Salty coffee and tomato soup – Lakeland 50 2013

 

Now this might seem like a strange title to most people but these are the two things which got me through my 50 mile ultra-marathon challenge in the Lake District last weekend! When entries opened for the Lakeland 50 event last September I was reminded by my friend Simon to enter quickly. It was a good job I did as entries sold out within a couple of days.
The months passed by and then suddenly July is here! In the meantime I had decided to move house and inevitably this turned out to be last Thursday, the day before I was due to head up to Coniston to register for the event. Together with a really busy couple of weeks at work this didn’t add up to the best preparation! I made the final decision that I was going at lunchtime on Friday, heading up at 8pm to avoid the legendary northbound M6 traffic on a Friday afternoon. Unfortunately this meant that the campsite was closed when I arrived at 1am and I spent a rather uncomfortable night in the car, probably managing 2-3 hours’ sleep. Simon had a similar experience and ended up parked in the same car park in the centre of Coniston. Registration opened at 7am and we duly presented ourselves for the obligatory kit check, weigh-in and issuing of map and road book. Soon after we were on a coach to the start at Dalemain near Penrith, wondering what we had let ourselves in for. The Lakeland 50 is an ‘ultra-tour of the Lake District’ starting with a four mile loop around Dalemain before following a sweeping route which takes in Ullswater, Haweswater, Elterwater and finally Windermere, finishing in Coniston. Over the 50 mile course there is around 3,500m of climb across the various mountains.

 

11:30am soon came and we were off – 587 runners all heading on the same loop around the Dalemain estate with 50 miles to go. The first few hours were hot and humid making for less than pleasant running conditions, albeit with beautiful long-distance views across the Lake District in the clear air and sunshine. The initial excitement at the start soon wore off and the pace gradually slowed as the reality of what was ahead dawned on people. The course was split into sections with six checkpoints along the way in various locations. All had an array of tempting and necessary food and drink on offer together with electrolyte drink, gels and other essentials. I arrived at the first checkpoint at Howtown after a couple of hours and was pleased to see Simon hadn’t left by the time I got there. I was feeling a little pain in my left knee and was grateful for some painkillers which I knew he had stashed in his pack. We had agreed that we wouldn’t run together, running our own races to see how we were feeling with the pace and distance in the heat. By the second checkpoint at Mardale I was feeling quite dehydrated and drank two bottles of electrolyte before filling up my water bottle again. This was a good move as it was still extremely hot and immediately after the checkpoint is a big climb which was hard going. I was also starting to feel ‘on the edge’ of cramp in my legs. This, I have learnt, is about electrolyte and sodium balance as you need to replace that lost through sweat. Craving salt I proceeded to have a tomato soup with three salt sachets in it – lovely, followed by a coke with salt in it – not as bad as it sounds! This became a regular routine and by the time I reached checkpoint 4 at Ambleside I was experimenting with two salt sachets in a cup of coffee! Somehow my experimentation worked and although I had struggled with the first twenty miles I felt stronger for the last thirty. Ambleside was crowded with people lining the streets and in the pubs. It’s a great feeling being cheered on by spectators who don’t even know you, just know what you are attempting. I did comment to a fellow runner that I am glad I’m not famous though as I imagine it could get a little wearing being recognised, congratulated and cheered on ALL THE TIME! Soon after Ambleside the weather had turned and persistent rain had started to fall. This would remain the case for the rest of my run. It was starting to get dark as I came to the fifth checkpoint at Chapel Stile. From a way back I could see the twinkling fairy lights and glowing fire buckets leading the way into the relative comfort of the checkpoint. Together with some comfy sofas and hot food this was looking like a welcome break. As I took my food to a table who did I see? Simon! I had caught up with him at last. ‘What are you doing here? I thought your knee had given up’ he said, surprised to see me. ‘I’m’ off he said, eager to finish ahead of me despite his ITB playing up and meaning that he was struggling badly with the descents. With that he bolted with some parting banter about whether I would catch him he disappeared into the gathering darkness. Forty down, ten miles to go! Headtorch on and map in hand it was time to concentrate and make sure not to make any silly navigational errors – so easy to do when you’re tired, even easier in the dark and rain. Rather than my first thought of hunting him down and whizzing past him I decided to take the sensible option and slowly jogged the last few miles in with a group, some of whom had run the event before. With the rain still falling and some quite tricky navigation on the last leg this proved to be a good idea. Soon the long twisty descent into Coniston appeared and the last few miles were done. I crossed the finish line in 13 hours 21 minutes at around 1am.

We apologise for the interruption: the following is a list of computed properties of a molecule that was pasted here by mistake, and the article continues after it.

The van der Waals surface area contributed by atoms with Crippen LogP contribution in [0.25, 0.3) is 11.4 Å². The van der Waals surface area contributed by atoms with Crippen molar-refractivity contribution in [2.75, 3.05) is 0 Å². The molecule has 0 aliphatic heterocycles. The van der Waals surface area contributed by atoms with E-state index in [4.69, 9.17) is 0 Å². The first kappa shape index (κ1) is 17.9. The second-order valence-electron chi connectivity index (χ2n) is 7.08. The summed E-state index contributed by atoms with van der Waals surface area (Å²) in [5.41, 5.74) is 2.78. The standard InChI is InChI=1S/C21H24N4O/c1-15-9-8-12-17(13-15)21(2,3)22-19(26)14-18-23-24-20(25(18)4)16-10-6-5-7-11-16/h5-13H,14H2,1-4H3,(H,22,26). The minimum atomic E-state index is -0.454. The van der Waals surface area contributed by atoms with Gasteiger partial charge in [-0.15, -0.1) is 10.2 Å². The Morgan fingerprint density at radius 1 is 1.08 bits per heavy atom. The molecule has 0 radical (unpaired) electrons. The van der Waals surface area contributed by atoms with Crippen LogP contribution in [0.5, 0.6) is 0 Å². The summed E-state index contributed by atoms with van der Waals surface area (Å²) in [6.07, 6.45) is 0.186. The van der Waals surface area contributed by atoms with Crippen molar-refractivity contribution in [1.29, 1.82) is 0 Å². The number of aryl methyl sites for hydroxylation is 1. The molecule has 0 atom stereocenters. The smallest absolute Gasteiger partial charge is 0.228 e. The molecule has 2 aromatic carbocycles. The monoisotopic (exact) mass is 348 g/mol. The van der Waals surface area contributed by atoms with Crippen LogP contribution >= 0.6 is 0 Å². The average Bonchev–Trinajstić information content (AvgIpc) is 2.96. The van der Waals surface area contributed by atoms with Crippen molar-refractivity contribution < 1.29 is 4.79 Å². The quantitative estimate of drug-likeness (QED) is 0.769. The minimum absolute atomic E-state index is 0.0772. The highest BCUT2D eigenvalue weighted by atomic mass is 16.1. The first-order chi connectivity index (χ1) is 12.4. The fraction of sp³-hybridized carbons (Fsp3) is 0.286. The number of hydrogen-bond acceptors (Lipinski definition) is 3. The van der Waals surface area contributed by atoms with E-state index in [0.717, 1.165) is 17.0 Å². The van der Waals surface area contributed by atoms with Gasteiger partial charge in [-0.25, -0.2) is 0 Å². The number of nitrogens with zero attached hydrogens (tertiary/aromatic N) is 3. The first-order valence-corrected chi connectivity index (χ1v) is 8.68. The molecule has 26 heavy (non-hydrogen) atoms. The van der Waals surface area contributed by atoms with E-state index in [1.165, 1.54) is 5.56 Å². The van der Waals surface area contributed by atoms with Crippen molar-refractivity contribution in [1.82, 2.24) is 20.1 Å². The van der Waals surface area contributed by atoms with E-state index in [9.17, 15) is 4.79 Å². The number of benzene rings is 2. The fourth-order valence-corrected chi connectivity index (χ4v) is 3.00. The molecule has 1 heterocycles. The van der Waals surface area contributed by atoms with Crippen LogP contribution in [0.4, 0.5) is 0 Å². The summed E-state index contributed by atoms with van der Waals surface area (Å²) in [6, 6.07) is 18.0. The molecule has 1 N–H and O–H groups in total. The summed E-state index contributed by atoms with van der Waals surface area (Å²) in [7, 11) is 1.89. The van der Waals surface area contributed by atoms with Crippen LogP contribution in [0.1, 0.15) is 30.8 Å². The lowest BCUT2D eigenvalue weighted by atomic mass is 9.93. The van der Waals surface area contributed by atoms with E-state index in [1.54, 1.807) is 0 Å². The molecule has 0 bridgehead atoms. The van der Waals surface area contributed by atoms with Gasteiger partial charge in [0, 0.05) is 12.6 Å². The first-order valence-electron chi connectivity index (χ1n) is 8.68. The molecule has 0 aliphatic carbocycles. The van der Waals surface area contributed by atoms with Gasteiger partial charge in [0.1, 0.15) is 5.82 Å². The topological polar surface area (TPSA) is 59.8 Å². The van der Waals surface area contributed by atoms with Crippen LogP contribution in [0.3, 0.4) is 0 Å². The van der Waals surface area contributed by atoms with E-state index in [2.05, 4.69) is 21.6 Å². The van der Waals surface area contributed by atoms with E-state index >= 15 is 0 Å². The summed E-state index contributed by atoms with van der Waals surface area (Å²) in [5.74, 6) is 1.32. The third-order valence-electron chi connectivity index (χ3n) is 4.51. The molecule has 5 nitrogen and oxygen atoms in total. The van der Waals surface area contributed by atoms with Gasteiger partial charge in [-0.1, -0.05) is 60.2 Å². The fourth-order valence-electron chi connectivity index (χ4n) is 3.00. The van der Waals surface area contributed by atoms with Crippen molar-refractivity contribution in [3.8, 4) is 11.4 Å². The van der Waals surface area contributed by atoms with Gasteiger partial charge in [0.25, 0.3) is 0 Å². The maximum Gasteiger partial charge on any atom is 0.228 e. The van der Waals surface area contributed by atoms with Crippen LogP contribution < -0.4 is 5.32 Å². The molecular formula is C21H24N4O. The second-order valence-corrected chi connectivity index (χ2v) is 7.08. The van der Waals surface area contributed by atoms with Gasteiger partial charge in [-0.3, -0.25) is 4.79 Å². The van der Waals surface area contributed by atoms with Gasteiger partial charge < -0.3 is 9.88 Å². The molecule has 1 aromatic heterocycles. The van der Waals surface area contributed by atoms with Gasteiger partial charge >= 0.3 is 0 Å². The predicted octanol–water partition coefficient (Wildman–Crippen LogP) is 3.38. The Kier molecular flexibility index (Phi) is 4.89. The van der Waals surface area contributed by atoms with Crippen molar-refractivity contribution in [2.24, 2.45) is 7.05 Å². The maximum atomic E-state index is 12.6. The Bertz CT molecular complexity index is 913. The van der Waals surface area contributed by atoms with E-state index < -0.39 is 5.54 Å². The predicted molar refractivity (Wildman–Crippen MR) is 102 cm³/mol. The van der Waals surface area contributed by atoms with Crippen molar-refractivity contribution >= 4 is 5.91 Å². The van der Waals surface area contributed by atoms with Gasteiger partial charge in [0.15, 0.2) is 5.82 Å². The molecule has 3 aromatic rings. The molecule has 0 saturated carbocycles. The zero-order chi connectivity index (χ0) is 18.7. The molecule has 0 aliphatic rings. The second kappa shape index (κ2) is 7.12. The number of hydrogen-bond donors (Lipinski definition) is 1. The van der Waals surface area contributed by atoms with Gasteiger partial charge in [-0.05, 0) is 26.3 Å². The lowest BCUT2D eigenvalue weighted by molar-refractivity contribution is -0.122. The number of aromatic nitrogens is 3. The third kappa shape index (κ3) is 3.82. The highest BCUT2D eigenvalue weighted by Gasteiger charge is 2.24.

Me and Simon at the finish

In summary, great event, great support, great aid stations. Truly a classic and I can see why it sells out in 24 hours every year. Will I be back to do the 100 mile course one day? Probably!

 

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